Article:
Histone variant H2A.X deposition pattern serves as a functional epigenetic mark for distinguishing the developmental potentials of iPSCs
Induced Pluripotent Stem Cells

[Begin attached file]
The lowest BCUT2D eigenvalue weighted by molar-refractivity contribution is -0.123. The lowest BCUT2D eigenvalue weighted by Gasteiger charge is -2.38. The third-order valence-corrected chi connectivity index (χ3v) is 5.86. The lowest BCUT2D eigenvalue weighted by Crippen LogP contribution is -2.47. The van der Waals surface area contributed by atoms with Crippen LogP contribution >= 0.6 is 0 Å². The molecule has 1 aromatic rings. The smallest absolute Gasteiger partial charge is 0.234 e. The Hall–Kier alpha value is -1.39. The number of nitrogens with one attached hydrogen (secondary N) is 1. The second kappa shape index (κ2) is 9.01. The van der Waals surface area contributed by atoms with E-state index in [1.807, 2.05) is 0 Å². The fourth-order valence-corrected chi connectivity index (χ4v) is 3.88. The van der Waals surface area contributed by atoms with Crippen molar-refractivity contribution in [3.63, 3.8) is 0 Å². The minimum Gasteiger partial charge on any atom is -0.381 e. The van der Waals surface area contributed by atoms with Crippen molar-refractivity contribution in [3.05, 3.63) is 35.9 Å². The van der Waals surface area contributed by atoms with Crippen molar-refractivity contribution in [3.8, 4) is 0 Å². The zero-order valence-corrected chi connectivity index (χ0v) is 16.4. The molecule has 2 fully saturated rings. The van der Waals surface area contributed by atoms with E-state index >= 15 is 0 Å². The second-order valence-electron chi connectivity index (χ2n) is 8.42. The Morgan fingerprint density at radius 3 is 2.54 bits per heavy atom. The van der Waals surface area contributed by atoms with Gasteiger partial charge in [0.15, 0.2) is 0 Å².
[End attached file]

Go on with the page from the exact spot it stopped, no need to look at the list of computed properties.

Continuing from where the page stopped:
For future application of induced pluripotent stem cell (iPSC) technology, the ability to assess the overall quality of iPSC clones will be an important issue. Here we show that the histone variant H2A.X is a functional marker that can distinguish the developmental potentials of mouse iPSC lines. We found that H2A.X is specifically targeted to and negatively regulates extraembryonic lineage gene expression in embryonic stem cells (ESCs) and prevents trophectoderm lineage differentiation. ESC-specific H2A.X deposition patterns are faithfully recapitulated in iPSCs that support the development of "all-iPS" animals via tetraploid complementation, the most stringent test available of iPSC quality. In contrast, iPSCs that fail to support all-iPS embryonic development show aberrant H2A.X deposition, upregulation of extraembryonic lineage genes, and a predisposition to extraembryonic differentiation. Thus, our work has highlighted an epigenetic mechanism for maintaining cell lineage commitment in ESCs and iPSCs that can be used to distinguish the quality of iPSC lines.